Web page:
Uniformly-sized, nanostructured peptide microparticles are generated by exploiting the ability of enzymes to serve (i) as catalysts, to control self-assembly within monodisperse, surfactant-stabilized water-in-oil microdroplets, and (ii) as destabilizers of emulsion interfaces, to enable facile transfer of the produced microparticles to water. This approach combines the advantages of biocatalytic self-assembly with the compartmentalization properties enabled by droplet microfluidics. Firstly, using microfluidic techniques, precursors of self-assembling peptide derivatives and enzymes are mixed in the microdroplets which upon catalytic conversion undergo molecular self-assembly into peptide particles, depending on the chemical nature of the precursors. Due to their amphiphilic nature, enzymes adsorb at the water-surfactant-oil interface of the droplets, inducing the transfer of peptide microparticles from the oil to the aqueous phase. Ultimately, through washing steps, enzymes can be removed from the microparticles which results in uniformely-sized particles composed of nanostructured aromatic peptide amphiphiles.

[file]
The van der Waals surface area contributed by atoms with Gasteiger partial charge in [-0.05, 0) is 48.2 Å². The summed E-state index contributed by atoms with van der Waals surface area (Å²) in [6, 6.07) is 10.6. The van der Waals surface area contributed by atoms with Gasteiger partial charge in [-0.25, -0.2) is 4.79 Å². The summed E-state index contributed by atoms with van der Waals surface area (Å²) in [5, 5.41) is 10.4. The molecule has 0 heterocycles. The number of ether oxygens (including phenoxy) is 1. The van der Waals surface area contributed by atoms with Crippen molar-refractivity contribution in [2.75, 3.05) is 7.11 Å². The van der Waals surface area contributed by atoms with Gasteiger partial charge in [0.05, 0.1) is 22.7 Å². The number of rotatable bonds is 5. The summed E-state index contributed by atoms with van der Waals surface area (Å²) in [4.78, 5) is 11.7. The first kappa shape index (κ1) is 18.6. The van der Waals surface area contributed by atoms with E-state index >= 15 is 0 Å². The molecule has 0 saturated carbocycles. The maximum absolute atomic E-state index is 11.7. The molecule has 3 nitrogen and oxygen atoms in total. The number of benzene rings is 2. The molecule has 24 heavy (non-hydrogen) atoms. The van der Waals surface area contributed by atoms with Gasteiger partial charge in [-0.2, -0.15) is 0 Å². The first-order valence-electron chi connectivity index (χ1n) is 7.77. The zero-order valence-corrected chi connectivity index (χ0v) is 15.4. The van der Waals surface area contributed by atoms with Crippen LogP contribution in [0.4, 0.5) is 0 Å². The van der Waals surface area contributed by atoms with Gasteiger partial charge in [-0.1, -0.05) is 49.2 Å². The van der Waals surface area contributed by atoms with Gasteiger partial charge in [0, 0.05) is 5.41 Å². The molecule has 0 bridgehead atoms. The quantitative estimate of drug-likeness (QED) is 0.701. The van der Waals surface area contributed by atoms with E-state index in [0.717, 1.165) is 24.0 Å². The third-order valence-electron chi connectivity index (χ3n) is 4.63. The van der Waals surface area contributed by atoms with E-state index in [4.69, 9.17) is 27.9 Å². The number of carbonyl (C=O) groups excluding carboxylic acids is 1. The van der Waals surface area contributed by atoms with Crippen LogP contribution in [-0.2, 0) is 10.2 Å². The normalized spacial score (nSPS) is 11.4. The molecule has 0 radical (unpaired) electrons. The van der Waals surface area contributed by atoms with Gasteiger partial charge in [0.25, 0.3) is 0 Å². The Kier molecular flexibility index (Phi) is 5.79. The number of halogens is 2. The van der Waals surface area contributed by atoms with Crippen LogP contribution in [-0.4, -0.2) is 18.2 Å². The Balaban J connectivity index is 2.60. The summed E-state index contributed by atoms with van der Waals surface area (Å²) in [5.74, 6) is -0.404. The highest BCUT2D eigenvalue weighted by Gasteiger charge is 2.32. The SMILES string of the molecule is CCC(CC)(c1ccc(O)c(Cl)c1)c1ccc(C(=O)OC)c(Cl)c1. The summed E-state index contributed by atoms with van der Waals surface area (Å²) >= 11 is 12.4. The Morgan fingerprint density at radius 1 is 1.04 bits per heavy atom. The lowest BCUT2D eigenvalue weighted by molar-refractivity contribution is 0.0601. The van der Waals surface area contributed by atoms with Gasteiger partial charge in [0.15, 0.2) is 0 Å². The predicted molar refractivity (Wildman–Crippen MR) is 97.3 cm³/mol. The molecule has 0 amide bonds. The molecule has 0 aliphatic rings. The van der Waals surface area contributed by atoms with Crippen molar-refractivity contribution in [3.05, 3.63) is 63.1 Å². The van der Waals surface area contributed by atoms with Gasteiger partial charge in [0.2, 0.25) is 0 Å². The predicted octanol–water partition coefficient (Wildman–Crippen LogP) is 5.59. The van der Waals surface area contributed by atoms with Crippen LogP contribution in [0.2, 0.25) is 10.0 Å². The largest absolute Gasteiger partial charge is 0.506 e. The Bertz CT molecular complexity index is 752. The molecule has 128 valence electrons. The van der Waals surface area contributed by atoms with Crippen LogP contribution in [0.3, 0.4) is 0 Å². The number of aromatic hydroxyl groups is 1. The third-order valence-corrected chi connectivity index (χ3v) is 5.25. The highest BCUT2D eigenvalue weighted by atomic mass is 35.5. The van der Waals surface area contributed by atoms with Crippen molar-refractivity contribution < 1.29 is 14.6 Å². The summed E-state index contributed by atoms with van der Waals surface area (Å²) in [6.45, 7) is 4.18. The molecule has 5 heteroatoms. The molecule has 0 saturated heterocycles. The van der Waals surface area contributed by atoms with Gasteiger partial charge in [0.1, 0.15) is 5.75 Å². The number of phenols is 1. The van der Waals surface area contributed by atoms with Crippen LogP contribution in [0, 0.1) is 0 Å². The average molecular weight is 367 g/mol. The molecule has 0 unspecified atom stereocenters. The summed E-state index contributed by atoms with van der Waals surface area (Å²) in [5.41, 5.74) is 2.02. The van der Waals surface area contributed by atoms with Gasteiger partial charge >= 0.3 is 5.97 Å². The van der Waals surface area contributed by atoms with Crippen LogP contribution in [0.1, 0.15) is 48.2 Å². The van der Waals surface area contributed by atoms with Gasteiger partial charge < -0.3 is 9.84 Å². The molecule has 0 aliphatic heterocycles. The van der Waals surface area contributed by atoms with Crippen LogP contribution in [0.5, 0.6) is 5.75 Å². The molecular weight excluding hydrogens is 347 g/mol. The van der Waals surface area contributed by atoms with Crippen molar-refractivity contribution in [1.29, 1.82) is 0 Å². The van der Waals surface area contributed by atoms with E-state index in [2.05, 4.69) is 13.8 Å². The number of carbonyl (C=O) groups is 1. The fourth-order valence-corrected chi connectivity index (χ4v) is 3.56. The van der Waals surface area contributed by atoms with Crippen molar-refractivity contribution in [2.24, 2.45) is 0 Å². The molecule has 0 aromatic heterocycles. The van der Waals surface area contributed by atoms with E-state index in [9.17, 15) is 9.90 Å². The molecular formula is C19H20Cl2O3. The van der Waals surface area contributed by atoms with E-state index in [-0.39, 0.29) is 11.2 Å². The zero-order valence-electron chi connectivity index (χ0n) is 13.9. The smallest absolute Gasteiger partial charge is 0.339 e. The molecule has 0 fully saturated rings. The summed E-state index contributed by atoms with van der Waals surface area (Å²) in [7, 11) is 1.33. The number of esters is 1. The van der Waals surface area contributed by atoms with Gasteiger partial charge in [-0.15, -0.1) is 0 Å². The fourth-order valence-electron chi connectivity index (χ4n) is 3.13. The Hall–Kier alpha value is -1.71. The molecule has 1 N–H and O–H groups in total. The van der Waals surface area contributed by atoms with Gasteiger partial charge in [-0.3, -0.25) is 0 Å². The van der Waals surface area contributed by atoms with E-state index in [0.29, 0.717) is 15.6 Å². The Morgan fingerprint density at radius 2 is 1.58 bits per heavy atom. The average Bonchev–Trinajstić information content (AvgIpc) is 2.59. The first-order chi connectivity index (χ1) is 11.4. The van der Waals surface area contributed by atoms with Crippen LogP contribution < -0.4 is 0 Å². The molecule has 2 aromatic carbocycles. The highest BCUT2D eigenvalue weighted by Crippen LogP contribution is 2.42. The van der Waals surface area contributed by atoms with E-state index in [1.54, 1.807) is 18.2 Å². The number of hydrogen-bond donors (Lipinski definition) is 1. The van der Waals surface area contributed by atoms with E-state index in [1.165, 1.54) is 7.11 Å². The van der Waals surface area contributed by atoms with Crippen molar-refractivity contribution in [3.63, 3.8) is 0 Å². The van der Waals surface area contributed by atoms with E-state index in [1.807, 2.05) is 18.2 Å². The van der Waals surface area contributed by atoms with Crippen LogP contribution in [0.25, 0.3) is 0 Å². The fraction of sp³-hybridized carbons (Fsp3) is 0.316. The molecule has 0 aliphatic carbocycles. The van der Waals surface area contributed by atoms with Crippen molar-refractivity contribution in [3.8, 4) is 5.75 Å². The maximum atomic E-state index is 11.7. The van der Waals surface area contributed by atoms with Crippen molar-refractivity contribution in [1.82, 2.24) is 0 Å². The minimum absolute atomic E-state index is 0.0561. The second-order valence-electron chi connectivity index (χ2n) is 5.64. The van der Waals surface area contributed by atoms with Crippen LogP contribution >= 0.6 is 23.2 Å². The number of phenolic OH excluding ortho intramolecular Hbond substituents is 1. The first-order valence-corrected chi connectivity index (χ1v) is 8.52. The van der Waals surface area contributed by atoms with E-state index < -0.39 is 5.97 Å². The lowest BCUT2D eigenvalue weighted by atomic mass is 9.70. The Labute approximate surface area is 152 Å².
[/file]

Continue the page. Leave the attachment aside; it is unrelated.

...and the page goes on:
- biocatalytic self-assembly
- nanostructured peptide microparticles
- droplet microﬂuidics
Bai, S., Debnath, S., Gibson, K. F., Schlicht, B., Bayne, L., Zagnoni, M., & Ulijn, R. (2013). Biocatalytic self-assembly of nanostructured peptide microparticles using droplet microfluidics. Small. https://doi.org/10.1002/smll.201301333